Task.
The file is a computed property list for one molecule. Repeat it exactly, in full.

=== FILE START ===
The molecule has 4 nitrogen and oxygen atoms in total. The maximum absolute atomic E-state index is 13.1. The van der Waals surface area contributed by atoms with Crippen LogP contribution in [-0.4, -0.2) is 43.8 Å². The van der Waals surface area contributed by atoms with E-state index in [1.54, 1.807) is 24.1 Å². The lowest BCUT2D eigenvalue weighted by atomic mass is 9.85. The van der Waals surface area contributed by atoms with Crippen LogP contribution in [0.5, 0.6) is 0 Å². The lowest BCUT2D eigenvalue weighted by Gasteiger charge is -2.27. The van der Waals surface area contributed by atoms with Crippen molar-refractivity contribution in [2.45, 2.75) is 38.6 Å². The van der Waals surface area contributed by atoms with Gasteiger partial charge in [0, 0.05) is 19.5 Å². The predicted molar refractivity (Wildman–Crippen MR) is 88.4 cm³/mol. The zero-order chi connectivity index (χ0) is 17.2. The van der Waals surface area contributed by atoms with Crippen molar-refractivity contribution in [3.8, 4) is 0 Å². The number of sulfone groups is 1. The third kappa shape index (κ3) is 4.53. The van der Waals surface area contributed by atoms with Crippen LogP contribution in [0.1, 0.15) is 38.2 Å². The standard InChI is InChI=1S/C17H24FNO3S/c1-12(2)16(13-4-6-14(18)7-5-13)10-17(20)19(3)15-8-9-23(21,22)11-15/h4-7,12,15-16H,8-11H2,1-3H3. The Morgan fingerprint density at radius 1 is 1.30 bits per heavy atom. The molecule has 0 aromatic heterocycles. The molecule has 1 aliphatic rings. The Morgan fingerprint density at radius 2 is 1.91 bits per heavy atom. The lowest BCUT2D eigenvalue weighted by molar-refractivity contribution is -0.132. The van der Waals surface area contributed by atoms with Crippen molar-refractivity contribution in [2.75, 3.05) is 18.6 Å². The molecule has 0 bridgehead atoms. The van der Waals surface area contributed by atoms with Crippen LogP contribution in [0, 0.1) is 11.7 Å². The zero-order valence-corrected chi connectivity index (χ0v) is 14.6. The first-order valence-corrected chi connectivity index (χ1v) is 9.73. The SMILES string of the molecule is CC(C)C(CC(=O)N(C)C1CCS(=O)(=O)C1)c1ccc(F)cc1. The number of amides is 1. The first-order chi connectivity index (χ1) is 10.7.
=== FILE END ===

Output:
The molecule has 4 nitrogen and oxygen atoms in total. The maximum absolute atomic E-state index is 13.1. The van der Waals surface area contributed by atoms with Crippen LogP contribution in [-0.4, -0.2) is 43.8 Å². The van der Waals surface area contributed by atoms with E-state index in [1.54, 1.807) is 24.1 Å². The lowest BCUT2D eigenvalue weighted by atomic mass is 9.85. The van der Waals surface area contributed by atoms with Crippen LogP contribution in [0.5, 0.6) is 0 Å². The lowest BCUT2D eigenvalue weighted by Gasteiger charge is -2.27. The van der Waals surface area contributed by atoms with Crippen molar-refractivity contribution in [2.45, 2.75) is 38.6 Å². The van der Waals surface area contributed by atoms with Gasteiger partial charge in [0, 0.05) is 19.5 Å². The predicted molar refractivity (Wildman–Crippen MR) is 88.4 cm³/mol. The zero-order chi connectivity index (χ0) is 17.2. The van der Waals surface area contributed by atoms with Crippen molar-refractivity contribution in [3.8, 4) is 0 Å². The number of sulfone groups is 1. The third kappa shape index (κ3) is 4.53. The van der Waals surface area contributed by atoms with Crippen LogP contribution in [0.1, 0.15) is 38.2 Å². The standard InChI is InChI=1S/C17H24FNO3S/c1-12(2)16(13-4-6-14(18)7-5-13)10-17(20)19(3)15-8-9-23(21,22)11-15/h4-7,12,15-16H,8-11H2,1-3H3. The Morgan fingerprint density at radius 1 is 1.30 bits per heavy atom. The molecule has 0 aromatic heterocycles. The molecule has 1 aliphatic rings. The Morgan fingerprint density at radius 2 is 1.91 bits per heavy atom. The lowest BCUT2D eigenvalue weighted by molar-refractivity contribution is -0.132. The van der Waals surface area contributed by atoms with Crippen molar-refractivity contribution in [2.75, 3.05) is 18.6 Å². The molecule has 0 bridgehead atoms. The van der Waals surface area contributed by atoms with Crippen LogP contribution in [0, 0.1) is 11.7 Å². The zero-order valence-corrected chi connectivity index (χ0v) is 14.6. The first-order valence-corrected chi connectivity index (χ1v) is 9.73. The SMILES string of the molecule is CC(C)C(CC(=O)N(C)C1CCS(=O)(=O)C1)c1ccc(F)cc1. The number of amides is 1. The first-order chi connectivity index (χ1) is 10.7.